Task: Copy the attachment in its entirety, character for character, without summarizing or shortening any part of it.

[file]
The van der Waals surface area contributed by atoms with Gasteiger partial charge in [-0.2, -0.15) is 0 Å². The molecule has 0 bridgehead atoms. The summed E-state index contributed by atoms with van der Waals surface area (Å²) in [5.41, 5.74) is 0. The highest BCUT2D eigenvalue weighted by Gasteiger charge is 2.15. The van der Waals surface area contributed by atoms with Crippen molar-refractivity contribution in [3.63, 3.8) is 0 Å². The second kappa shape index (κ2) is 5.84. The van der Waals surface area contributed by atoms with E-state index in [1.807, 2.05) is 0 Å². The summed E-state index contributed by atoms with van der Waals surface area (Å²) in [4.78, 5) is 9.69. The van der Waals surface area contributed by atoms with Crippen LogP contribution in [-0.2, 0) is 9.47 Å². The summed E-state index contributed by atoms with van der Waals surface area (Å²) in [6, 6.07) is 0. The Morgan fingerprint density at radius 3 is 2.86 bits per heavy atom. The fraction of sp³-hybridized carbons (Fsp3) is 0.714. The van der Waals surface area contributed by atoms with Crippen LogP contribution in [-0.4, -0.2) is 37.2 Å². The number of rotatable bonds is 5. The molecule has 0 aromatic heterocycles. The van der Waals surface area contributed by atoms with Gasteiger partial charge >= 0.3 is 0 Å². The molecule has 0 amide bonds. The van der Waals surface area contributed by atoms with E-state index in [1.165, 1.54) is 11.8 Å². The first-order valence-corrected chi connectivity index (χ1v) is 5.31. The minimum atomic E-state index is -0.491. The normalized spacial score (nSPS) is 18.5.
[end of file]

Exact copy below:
The van der Waals surface area contributed by atoms with Gasteiger partial charge in [-0.2, -0.15) is 0 Å². The molecule has 0 bridgehead atoms. The summed E-state index contributed by atoms with van der Waals surface area (Å²) in [5.41, 5.74) is 0. The highest BCUT2D eigenvalue weighted by Gasteiger charge is 2.15. The van der Waals surface area contributed by atoms with Crippen molar-refractivity contribution in [3.63, 3.8) is 0 Å². The second kappa shape index (κ2) is 5.84. The van der Waals surface area contributed by atoms with E-state index in [1.807, 2.05) is 0 Å². The summed E-state index contributed by atoms with van der Waals surface area (Å²) in [4.78, 5) is 9.69. The van der Waals surface area contributed by atoms with Crippen LogP contribution in [-0.2, 0) is 9.47 Å². The summed E-state index contributed by atoms with van der Waals surface area (Å²) in [6, 6.07) is 0. The Morgan fingerprint density at radius 3 is 2.86 bits per heavy atom. The fraction of sp³-hybridized carbons (Fsp3) is 0.714. The van der Waals surface area contributed by atoms with Crippen LogP contribution in [-0.4, -0.2) is 37.2 Å². The number of rotatable bonds is 5. The molecule has 0 aromatic heterocycles. The van der Waals surface area contributed by atoms with Gasteiger partial charge >= 0.3 is 0 Å². The molecule has 0 amide bonds. The van der Waals surface area contributed by atoms with E-state index in [1.165, 1.54) is 11.8 Å². The first-order valence-corrected chi connectivity index (χ1v) is 5.31. The minimum atomic E-state index is -0.491. The normalized spacial score (nSPS) is 18.5.